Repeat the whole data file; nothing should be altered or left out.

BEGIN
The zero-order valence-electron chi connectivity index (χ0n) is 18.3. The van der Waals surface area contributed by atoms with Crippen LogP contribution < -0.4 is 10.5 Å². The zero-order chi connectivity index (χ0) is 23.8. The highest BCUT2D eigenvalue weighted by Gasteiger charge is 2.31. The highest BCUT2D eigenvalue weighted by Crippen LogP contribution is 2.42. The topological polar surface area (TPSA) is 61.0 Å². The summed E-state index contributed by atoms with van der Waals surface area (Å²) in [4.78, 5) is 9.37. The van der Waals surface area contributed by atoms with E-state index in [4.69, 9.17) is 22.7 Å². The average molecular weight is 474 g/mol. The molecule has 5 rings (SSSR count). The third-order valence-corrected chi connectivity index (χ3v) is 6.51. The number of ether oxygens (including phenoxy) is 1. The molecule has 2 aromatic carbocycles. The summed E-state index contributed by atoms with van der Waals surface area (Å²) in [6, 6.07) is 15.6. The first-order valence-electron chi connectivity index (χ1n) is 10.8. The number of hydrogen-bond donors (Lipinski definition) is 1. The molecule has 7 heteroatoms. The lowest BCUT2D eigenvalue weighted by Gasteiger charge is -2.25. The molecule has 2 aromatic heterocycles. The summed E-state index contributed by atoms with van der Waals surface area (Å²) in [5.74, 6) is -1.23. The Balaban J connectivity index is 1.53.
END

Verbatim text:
The zero-order valence-electron chi connectivity index (χ0n) is 18.3. The van der Waals surface area contributed by atoms with Crippen LogP contribution < -0.4 is 10.5 Å². The zero-order chi connectivity index (χ0) is 23.8. The highest BCUT2D eigenvalue weighted by Gasteiger charge is 2.31. The highest BCUT2D eigenvalue weighted by Crippen LogP contribution is 2.42. The topological polar surface area (TPSA) is 61.0 Å². The summed E-state index contributed by atoms with van der Waals surface area (Å²) in [4.78, 5) is 9.37. The van der Waals surface area contributed by atoms with E-state index in [4.69, 9.17) is 22.7 Å². The average molecular weight is 474 g/mol. The molecule has 5 rings (SSSR count). The third-order valence-corrected chi connectivity index (χ3v) is 6.51. The number of ether oxygens (including phenoxy) is 1. The molecule has 2 aromatic carbocycles. The summed E-state index contributed by atoms with van der Waals surface area (Å²) in [6, 6.07) is 15.6. The first-order valence-electron chi connectivity index (χ1n) is 10.8. The number of hydrogen-bond donors (Lipinski definition) is 1. The molecule has 7 heteroatoms. The lowest BCUT2D eigenvalue weighted by Gasteiger charge is -2.25. The molecule has 2 aromatic heterocycles. The summed E-state index contributed by atoms with van der Waals surface area (Å²) in [5.74, 6) is -1.23. The Balaban J connectivity index is 1.53.